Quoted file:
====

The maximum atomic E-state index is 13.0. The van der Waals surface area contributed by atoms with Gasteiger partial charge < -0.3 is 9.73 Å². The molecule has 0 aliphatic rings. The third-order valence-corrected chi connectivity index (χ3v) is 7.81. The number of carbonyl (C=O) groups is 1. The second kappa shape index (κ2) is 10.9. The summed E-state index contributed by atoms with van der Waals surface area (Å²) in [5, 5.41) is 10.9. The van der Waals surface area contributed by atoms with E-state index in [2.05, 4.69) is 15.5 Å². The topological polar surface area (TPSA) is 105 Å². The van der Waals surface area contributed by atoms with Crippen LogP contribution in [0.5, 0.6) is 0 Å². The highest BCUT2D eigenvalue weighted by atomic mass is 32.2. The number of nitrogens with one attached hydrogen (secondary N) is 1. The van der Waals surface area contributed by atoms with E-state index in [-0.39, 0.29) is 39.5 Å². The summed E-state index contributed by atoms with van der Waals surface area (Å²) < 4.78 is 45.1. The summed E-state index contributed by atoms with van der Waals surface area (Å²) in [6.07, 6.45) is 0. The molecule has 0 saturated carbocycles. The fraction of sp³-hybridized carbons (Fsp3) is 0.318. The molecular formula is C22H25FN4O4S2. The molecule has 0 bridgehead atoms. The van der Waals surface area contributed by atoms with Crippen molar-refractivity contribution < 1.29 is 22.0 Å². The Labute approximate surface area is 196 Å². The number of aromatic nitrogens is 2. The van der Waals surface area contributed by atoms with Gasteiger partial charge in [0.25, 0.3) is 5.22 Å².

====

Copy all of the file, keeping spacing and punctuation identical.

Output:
The maximum atomic E-state index is 13.0. The van der Waals surface area contributed by atoms with Gasteiger partial charge < -0.3 is 9.73 Å². The molecule has 0 aliphatic rings. The third-order valence-corrected chi connectivity index (χ3v) is 7.81. The number of carbonyl (C=O) groups is 1. The second kappa shape index (κ2) is 10.9. The summed E-state index contributed by atoms with van der Waals surface area (Å²) in [5, 5.41) is 10.9. The van der Waals surface area contributed by atoms with E-state index in [2.05, 4.69) is 15.5 Å². The topological polar surface area (TPSA) is 105 Å². The van der Waals surface area contributed by atoms with Crippen LogP contribution in [0.5, 0.6) is 0 Å². The highest BCUT2D eigenvalue weighted by atomic mass is 32.2. The number of nitrogens with one attached hydrogen (secondary N) is 1. The van der Waals surface area contributed by atoms with E-state index in [-0.39, 0.29) is 39.5 Å². The summed E-state index contributed by atoms with van der Waals surface area (Å²) < 4.78 is 45.1. The summed E-state index contributed by atoms with van der Waals surface area (Å²) in [6.07, 6.45) is 0. The molecule has 0 saturated carbocycles. The fraction of sp³-hybridized carbons (Fsp3) is 0.318. The molecular formula is C22H25FN4O4S2. The molecule has 0 bridgehead atoms. The van der Waals surface area contributed by atoms with Crippen molar-refractivity contribution < 1.29 is 22.0 Å². The Labute approximate surface area is 196 Å². The number of aromatic nitrogens is 2. The van der Waals surface area contributed by atoms with Gasteiger partial charge in [0.25, 0.3) is 5.22 Å².